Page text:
CHOC clinicians have determined that a dedicated Small Baby Unit (SBU) improves quality and outcomes in extremely low birth weight (ELBW) infants (babies born at 28 weeks gestation or less and weighing less than 1,000 grams), according to results of an article they published in Pediatrics[i].
“In recent years, the survival rates for ELBW infants have improved with the latest advances in neonatal intensive care, but many are still released from the hospital with significant challenges, including neurodevelopmental delays and/or chronic medical problems,” said Mindy Morris, DNP, the SBU program coordinator and co-author. “Our goal was to improve these outcomes by utilizing a dedicated team with expertise in the care of this population.”
The objective of the CHOC neonatology team was to cohort ELBW infants in a single location physically separated from the main Neonatal Intensive Care Unit (NICU), and to recognize that progressive changes in culture were essential for successfully shifting the practice model. This space became the 12-bed SBU, which consisted of four individual patient rooms, two of which are surgical suites, and three four-bed pods. Different from a traditional NICU, this smaller unit allows for a darker, quieter environment that encourages developmentally supportive care. The goal is to create an environment that respects and supports the physiologic needs of the baby to grow and develop after being born so prematurely. Grouping this population also provides parents an opportunity to form strong bonds with other families sharing similar experiences.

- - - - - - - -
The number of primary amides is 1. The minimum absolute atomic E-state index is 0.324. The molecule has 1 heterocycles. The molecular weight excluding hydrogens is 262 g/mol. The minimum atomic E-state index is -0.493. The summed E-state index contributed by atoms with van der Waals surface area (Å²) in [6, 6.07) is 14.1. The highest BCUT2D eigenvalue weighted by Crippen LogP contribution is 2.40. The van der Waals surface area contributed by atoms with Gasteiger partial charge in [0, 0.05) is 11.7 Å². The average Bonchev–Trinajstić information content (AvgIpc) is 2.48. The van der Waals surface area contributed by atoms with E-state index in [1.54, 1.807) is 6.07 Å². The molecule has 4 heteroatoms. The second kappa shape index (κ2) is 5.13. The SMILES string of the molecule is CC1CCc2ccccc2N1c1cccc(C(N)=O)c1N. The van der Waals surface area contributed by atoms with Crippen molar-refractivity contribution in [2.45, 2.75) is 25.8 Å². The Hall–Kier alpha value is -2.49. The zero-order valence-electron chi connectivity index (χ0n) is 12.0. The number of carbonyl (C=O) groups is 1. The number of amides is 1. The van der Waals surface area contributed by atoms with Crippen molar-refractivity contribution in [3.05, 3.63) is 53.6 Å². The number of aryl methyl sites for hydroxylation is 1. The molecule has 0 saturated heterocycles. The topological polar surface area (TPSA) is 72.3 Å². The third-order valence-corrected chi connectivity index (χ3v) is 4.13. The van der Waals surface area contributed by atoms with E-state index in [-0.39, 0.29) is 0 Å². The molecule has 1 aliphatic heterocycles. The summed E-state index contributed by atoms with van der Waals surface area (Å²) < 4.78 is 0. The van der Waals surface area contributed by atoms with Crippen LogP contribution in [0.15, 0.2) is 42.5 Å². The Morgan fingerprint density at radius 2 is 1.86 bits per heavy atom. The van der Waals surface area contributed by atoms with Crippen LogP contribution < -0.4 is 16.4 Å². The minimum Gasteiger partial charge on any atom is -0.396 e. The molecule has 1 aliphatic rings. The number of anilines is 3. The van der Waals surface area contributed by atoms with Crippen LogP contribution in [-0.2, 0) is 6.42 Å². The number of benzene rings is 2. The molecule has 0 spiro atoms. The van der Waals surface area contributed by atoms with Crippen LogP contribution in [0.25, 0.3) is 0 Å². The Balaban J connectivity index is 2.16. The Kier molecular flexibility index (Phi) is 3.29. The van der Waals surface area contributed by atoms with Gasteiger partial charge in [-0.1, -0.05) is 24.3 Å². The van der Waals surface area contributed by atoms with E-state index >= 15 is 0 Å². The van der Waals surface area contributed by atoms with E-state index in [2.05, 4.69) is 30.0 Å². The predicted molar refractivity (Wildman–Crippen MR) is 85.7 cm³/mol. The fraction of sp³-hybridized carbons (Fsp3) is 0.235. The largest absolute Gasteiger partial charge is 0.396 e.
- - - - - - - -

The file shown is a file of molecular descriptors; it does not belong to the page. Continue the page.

Outcomes from the two years before and four years after opening the SBU in March 2010:
- Reduction in chronic lung disease from 47.5% to 35.4%.
- Rate of hospital-acquired infection decreased from 39.3% to 19.4%.
- Infants being discharged with growth restriction (combined weight and head circumference, < 10th percentile) decreased from 62.3% to 37.3%.
- Reduced resource utilization was demonstrated as the mean number per patient of laboratory tests decreased from 224 to 82 and radiographs decreased from 45 to 22.
The research found that improved outcomes in ELBW infants can be achieved by changing the culture of the practice. The successful outcomes likely reflect the benefits of consistency in practice by a dedicated team that gained expertise in the care of this population in a separate developmentally appropriate location. Additionally, there was a reduction in illness and complications among infants after leaving the SBU. Engaging the team on an ongoing basis can sustain improved outcomes.
[i] Morris M., et al., Small Baby Unit Improves Quality and Outcomes in Extremely Low Birth Weight Infants, Pediatrics (2015), http://pediatrics.aappublications.org/content/early/2015/09/01/peds.2014-3918